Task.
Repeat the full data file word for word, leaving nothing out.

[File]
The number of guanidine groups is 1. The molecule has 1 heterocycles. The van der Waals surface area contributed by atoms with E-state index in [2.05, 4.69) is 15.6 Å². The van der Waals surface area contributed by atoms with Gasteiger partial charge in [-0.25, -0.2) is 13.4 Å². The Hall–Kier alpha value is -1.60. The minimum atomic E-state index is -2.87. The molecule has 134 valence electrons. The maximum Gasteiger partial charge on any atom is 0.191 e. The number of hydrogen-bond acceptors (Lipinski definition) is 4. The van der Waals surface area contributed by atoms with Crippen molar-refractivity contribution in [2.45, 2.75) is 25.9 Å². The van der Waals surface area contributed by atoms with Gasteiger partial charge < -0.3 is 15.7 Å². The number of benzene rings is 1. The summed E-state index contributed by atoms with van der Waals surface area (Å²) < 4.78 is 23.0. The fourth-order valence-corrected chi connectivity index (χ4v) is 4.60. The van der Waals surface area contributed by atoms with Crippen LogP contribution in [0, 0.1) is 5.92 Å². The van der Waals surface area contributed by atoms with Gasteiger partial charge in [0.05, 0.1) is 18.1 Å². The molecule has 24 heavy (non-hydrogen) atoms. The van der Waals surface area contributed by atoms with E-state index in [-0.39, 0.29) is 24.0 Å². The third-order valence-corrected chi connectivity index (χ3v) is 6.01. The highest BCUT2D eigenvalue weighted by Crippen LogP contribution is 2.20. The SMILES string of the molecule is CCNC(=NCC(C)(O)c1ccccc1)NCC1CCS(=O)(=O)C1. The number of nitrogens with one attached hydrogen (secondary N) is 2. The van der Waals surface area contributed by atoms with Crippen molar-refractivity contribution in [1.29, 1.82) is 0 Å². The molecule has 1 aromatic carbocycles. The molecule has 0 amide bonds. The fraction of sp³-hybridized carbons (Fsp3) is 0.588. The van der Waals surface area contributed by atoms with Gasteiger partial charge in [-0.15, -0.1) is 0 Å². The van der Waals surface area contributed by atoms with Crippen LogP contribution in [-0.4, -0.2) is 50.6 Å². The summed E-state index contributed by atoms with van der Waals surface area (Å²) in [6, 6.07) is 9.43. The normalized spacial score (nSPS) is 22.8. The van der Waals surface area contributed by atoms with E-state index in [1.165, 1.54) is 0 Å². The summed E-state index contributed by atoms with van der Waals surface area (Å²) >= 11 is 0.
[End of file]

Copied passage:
The number of guanidine groups is 1. The molecule has 1 heterocycles. The van der Waals surface area contributed by atoms with E-state index in [2.05, 4.69) is 15.6 Å². The van der Waals surface area contributed by atoms with Gasteiger partial charge in [-0.25, -0.2) is 13.4 Å². The Hall–Kier alpha value is -1.60. The minimum atomic E-state index is -2.87. The molecule has 134 valence electrons. The maximum Gasteiger partial charge on any atom is 0.191 e. The number of hydrogen-bond acceptors (Lipinski definition) is 4. The van der Waals surface area contributed by atoms with Crippen molar-refractivity contribution in [2.45, 2.75) is 25.9 Å². The van der Waals surface area contributed by atoms with Gasteiger partial charge < -0.3 is 15.7 Å². The number of benzene rings is 1. The summed E-state index contributed by atoms with van der Waals surface area (Å²) < 4.78 is 23.0. The fourth-order valence-corrected chi connectivity index (χ4v) is 4.60. The van der Waals surface area contributed by atoms with Crippen LogP contribution in [0, 0.1) is 5.92 Å². The van der Waals surface area contributed by atoms with Gasteiger partial charge in [0.05, 0.1) is 18.1 Å². The molecule has 24 heavy (non-hydrogen) atoms. The van der Waals surface area contributed by atoms with E-state index in [-0.39, 0.29) is 24.0 Å². The third-order valence-corrected chi connectivity index (χ3v) is 6.01. The highest BCUT2D eigenvalue weighted by Crippen LogP contribution is 2.20. The SMILES string of the molecule is CCNC(=NCC(C)(O)c1ccccc1)NCC1CCS(=O)(=O)C1. The number of nitrogens with one attached hydrogen (secondary N) is 2. The van der Waals surface area contributed by atoms with Crippen molar-refractivity contribution in [1.29, 1.82) is 0 Å². The molecule has 1 aromatic carbocycles. The molecule has 0 amide bonds. The fraction of sp³-hybridized carbons (Fsp3) is 0.588. The van der Waals surface area contributed by atoms with Gasteiger partial charge in [-0.15, -0.1) is 0 Å². The van der Waals surface area contributed by atoms with Crippen LogP contribution in [-0.4, -0.2) is 50.6 Å². The summed E-state index contributed by atoms with van der Waals surface area (Å²) in [6, 6.07) is 9.43. The normalized spacial score (nSPS) is 22.8. The van der Waals surface area contributed by atoms with E-state index in [1.165, 1.54) is 0 Å². The summed E-state index contributed by atoms with van der Waals surface area (Å²) >= 11 is 0.